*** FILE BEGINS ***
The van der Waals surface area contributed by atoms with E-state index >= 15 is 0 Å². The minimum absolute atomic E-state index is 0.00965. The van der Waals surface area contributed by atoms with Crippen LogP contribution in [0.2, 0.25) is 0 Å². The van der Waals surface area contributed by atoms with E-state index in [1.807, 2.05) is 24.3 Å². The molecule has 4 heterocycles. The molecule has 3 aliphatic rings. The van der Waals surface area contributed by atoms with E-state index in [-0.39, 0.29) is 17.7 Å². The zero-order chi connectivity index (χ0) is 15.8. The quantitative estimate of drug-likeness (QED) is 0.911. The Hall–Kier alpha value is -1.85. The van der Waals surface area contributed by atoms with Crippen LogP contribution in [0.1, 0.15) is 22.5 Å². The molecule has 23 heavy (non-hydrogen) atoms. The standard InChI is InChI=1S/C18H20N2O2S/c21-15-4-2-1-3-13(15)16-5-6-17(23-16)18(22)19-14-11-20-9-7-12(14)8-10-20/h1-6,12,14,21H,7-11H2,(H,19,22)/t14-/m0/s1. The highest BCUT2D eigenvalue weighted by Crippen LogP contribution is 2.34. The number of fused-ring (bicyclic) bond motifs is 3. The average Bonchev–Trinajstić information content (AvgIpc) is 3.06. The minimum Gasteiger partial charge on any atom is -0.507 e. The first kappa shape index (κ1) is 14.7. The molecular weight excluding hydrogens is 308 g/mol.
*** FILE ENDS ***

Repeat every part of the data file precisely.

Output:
The van der Waals surface area contributed by atoms with E-state index >= 15 is 0 Å². The minimum absolute atomic E-state index is 0.00965. The van der Waals surface area contributed by atoms with Crippen LogP contribution in [0.2, 0.25) is 0 Å². The van der Waals surface area contributed by atoms with E-state index in [1.807, 2.05) is 24.3 Å². The molecule has 4 heterocycles. The molecule has 3 aliphatic rings. The van der Waals surface area contributed by atoms with E-state index in [-0.39, 0.29) is 17.7 Å². The zero-order chi connectivity index (χ0) is 15.8. The quantitative estimate of drug-likeness (QED) is 0.911. The Hall–Kier alpha value is -1.85. The van der Waals surface area contributed by atoms with Crippen LogP contribution in [0.1, 0.15) is 22.5 Å². The molecule has 23 heavy (non-hydrogen) atoms. The standard InChI is InChI=1S/C18H20N2O2S/c21-15-4-2-1-3-13(15)16-5-6-17(23-16)18(22)19-14-11-20-9-7-12(14)8-10-20/h1-6,12,14,21H,7-11H2,(H,19,22)/t14-/m0/s1. The highest BCUT2D eigenvalue weighted by Crippen LogP contribution is 2.34. The number of fused-ring (bicyclic) bond motifs is 3. The average Bonchev–Trinajstić information content (AvgIpc) is 3.06. The minimum Gasteiger partial charge on any atom is -0.507 e. The first kappa shape index (κ1) is 14.7. The molecular weight excluding hydrogens is 308 g/mol.